I came to Lou Reed and the Velvet Underground late by some standards, but in the pre-Internet era of the 1980s in South Mississippi, it’s sort of amazing I ever found him at all. My first exposure was via the Jane’s Addiction cover of “Rock and Roll“, which I heard at a party I probably shouldn’t have been at in a “student ghetto” house behind a USM dorm that’s not there anymore (Elam, for any EagleHeathen).
Anyway, the song started, and someone said “you know, there aren’t that many Velvet Underground covers, and there are even fewer good ones.” I didn’t get the reference until a year or so later, when I met my friend John Smith.
That’s not a pseudonym. John was born with a name that would, 20 years later, make him completely un-Google-able but for his brief moment of fame. He came to UA with much better music taste than I’d been able to assemble in Hattiesburg, so it was through John that I first really explored some of the artists who would become ubiquitous for the rest of my life: Dylan, Alex Chilton and Big Star, and most of all Lou and the Velvet Underground.
John and I hit it off pretty quickly, and the music was always a fixture in his smokey dorm room. Loaded hit the turntable, and there, suddenly, was the punch line to the joke set up so many months before behind Elam Arms. The Janes’ version was a reasonable cover, but here was the ur-text, a fully formed protopunk song recorded before I was even born. The penny drops for some of us when we first hear the Velvet Underground; if you’re at all aware of the trends of popular and alternative music since the 1970s, you have no doubt at all that what Brian Eno said is true: not that many people bought Velvet Underground records, but damn near every single one of them started a band. It’s no exaggeration to say that, without Lou Reed and the Velvet Underground, modern music would be unrecognizably different.
I was sitting on the ground, outside the “security bubble” of the Marine Corps Marathon finish area on Sunday when I got the news. Lou Reed had died on Sunday, in Long Island. He was 71 years old, which is a hell of a lot longer than I suspect he thought he’d live. I am not one given to grief over celebrities, but I am not too proud to say this hit me hard, harder even than MCA last year. I blinked through tears to read the quickie Rolling Stone obit, and was amazed to see his hometown paper was caught flat-footed; it took the Times almost a full day to deploy the sort of exhaustive obituary for which they’re rightly famous. Someone said “gosh, we’re really gonna lose it when Dylan dies,” and I realized that Reed meant and means more to me than Dylan ever has. I’m having a hard time coming up with many other musicians whose artistic footprint figures as much into my own life as Reed, and it’s a short list indeed — filled mostly, no doubt, with folks who stood on Reed’s shoulders. (Tom Waits will live forever AND I WILL BROOK NO DISSENT.)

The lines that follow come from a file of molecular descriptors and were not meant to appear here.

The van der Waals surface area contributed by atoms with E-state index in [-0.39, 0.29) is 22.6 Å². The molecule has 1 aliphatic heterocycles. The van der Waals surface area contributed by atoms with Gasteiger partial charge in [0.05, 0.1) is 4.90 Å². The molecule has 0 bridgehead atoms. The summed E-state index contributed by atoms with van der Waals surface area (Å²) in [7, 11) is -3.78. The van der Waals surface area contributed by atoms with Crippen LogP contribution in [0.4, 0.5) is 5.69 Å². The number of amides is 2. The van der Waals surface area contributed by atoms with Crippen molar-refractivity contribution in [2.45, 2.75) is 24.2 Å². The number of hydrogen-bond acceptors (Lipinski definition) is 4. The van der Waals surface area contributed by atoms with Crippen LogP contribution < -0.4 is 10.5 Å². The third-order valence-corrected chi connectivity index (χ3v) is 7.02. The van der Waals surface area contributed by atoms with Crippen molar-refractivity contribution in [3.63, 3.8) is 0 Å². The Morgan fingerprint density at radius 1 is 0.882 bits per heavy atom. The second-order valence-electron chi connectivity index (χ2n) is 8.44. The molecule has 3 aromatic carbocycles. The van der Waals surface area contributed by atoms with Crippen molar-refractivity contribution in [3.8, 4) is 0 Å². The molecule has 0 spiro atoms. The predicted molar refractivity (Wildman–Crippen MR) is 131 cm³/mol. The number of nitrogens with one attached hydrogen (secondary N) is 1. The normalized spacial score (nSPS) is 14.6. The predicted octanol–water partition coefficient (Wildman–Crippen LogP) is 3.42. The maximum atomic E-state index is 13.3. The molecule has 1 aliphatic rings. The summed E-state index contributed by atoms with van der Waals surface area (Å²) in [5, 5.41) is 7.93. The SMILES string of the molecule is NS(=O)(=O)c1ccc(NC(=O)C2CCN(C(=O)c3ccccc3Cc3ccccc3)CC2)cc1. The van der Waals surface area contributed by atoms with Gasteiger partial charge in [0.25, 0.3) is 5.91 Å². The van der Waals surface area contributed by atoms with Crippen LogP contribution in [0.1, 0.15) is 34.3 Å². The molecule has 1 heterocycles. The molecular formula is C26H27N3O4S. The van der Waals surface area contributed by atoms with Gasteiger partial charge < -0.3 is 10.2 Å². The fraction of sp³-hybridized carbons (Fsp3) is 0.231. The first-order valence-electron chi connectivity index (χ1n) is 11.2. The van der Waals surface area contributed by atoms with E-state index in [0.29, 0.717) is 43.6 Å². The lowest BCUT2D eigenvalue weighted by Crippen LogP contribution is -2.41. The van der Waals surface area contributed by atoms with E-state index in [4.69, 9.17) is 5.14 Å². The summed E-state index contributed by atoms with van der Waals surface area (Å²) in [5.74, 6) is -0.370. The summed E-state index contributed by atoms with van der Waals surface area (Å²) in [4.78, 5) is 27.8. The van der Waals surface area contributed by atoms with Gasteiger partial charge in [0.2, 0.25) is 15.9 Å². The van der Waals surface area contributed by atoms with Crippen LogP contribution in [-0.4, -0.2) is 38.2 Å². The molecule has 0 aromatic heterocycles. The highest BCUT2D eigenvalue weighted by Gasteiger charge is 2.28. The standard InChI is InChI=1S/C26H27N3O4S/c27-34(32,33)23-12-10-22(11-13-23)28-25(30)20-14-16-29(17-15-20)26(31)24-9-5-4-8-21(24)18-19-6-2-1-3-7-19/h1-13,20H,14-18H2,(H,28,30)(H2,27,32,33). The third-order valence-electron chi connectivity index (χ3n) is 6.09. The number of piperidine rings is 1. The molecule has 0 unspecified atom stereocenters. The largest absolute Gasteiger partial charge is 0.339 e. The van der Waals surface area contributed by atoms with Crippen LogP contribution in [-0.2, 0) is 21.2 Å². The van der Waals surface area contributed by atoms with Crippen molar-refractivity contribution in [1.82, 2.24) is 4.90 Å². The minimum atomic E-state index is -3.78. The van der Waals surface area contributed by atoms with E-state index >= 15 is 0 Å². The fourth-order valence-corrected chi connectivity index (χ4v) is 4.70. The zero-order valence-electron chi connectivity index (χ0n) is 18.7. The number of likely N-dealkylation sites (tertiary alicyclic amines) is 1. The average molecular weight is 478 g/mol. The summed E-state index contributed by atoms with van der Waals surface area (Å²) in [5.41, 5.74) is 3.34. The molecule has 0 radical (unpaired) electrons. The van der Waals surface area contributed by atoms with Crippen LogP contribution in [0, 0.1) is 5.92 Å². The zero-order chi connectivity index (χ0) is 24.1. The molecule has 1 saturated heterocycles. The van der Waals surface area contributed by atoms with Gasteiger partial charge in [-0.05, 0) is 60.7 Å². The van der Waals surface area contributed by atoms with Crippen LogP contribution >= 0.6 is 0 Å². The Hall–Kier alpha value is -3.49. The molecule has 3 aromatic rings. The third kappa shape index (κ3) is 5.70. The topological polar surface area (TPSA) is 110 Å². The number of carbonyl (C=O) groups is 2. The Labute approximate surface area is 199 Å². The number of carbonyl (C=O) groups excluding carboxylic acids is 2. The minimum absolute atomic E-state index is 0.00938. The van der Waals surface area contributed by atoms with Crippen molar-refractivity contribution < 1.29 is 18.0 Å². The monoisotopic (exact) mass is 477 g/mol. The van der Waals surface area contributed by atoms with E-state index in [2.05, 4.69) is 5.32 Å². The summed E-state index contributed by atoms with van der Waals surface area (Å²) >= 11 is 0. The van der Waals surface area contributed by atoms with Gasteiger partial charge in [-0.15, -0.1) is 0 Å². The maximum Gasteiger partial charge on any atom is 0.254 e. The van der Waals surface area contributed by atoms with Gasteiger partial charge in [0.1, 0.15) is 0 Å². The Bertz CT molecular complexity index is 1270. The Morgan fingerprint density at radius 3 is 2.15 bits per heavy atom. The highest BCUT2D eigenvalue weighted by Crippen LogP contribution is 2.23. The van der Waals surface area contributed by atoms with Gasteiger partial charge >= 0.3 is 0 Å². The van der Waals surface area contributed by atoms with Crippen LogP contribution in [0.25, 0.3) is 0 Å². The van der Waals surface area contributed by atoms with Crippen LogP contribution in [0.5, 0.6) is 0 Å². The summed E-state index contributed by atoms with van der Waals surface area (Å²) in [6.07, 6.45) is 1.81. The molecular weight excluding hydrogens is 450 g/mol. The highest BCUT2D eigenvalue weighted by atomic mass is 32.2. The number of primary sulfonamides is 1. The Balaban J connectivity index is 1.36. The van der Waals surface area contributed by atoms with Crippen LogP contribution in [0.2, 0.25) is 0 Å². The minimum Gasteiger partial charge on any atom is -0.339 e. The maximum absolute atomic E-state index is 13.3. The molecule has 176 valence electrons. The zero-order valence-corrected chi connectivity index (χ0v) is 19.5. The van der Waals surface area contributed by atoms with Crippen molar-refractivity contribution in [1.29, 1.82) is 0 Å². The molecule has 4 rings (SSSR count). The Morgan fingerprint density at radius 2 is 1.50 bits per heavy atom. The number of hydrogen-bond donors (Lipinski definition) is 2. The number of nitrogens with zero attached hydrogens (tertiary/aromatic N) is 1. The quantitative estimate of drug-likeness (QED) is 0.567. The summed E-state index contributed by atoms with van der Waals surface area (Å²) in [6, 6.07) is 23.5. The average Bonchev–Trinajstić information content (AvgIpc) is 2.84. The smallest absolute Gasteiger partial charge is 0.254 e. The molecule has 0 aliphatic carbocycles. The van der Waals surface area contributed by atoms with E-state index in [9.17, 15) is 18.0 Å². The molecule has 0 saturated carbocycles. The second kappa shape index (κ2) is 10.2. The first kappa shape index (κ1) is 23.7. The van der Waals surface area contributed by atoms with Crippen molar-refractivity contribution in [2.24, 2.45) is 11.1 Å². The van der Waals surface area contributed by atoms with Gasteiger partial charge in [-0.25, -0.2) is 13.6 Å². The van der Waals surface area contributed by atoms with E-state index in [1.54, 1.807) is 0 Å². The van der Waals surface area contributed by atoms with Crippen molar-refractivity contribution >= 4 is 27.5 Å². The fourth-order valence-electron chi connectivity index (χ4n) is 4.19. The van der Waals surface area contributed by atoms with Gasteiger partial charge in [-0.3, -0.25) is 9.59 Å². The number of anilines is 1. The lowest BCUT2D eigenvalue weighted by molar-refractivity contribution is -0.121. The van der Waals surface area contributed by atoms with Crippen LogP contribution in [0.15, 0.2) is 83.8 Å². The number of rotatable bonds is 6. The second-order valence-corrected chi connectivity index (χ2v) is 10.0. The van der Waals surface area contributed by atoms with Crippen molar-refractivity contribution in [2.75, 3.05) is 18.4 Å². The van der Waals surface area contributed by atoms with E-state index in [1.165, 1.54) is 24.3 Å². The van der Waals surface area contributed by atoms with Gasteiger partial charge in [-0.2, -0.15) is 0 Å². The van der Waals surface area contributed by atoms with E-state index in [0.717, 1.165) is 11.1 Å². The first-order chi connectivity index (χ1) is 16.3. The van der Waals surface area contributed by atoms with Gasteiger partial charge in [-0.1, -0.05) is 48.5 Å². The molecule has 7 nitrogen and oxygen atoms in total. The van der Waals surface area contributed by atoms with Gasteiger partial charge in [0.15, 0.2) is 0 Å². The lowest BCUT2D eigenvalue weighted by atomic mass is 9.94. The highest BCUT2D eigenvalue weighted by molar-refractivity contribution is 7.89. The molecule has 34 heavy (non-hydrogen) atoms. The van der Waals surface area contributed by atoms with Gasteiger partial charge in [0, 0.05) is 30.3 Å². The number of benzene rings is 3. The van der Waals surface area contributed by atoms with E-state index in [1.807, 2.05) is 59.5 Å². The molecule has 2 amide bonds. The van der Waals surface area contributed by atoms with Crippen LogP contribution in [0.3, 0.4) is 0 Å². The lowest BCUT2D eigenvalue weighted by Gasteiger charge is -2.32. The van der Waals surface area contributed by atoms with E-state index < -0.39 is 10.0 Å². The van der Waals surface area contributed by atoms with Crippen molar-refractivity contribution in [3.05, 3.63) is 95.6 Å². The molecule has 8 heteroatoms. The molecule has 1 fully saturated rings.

The tributes and memories flooded my Twitter feed for much of the next day. Why, of course Neil Gaiman was a fan, and of course he interviewed him years ago, as a working journalist. As it turns out, Sasha Frere-Jones used Reed’s music to propose marriage. Josh Marshall was a fan, too. By Monday, VU bandmate John Cale had weighed in:
“The news I feared the most, pales in comparison to the lump in my throat and the hollow in my stomach,” Cale wrote in a statement. “Two kids have a chance meeting and 47 years later we fight and love the same way – losing either one is incomprehensible. No replacement value, no digital or virtual fill . . . broken now, for all time. Unlike so many with similar stories – we have the best of our fury laid out on vinyl, for the world to catch a glimpse. The laughs we shared just a few weeks ago, will forever remind me of all that was good between us.”
There are only four Velvet Underground albums: 1967’s Velvet Underground & Nico, the blistering followup White Light/White Heat a year later, the self-titled Velvet Underground from 1969, and finally Loaded in 1970. None are long, and all cast long shadows (all 4 rate Rolling Stone’s list of Top 500 Rock Albums). In those four brief records there’s enough gold for a hundred lesser careers — and Lou wasn’t done when he left the Velvet Underground.
In his solo work, he never stopped experimenting — indeed, it’s not unfair to say his solo career embodies the idea that, if you never fail, you’re not trying hard enough. Most of it, aside from the radio hit that included Neil Gaiman’s daughter’s namesake, is less accessible than the VU work, but that doesn’t mean bad. Transformer is an amazing rock and roll record (and includes the aforementioned “Wild Side”). His 1973 effort Berlin is the standard by which soul-crushingly sad albums are judged. Street Hassle‘s title track is a 3-movement poem about down-and-out life in New York, and believe it or not has aged reasonably well. 1989’s New York put him back on the radio, and a year later he reunited with VU partner John Cale to memorialize Andy Warhol with Songs for Drella, which met with broad praise.
There’s little else I can say on the subject not said better elsewhere, so I’ll close this down and apologize for a disjointed entry. Follow a link or two if you’re unfamiliar. Dive deeper if you are. In closing, here’s John Cale performing an on-topic poem with music by Brian Eno: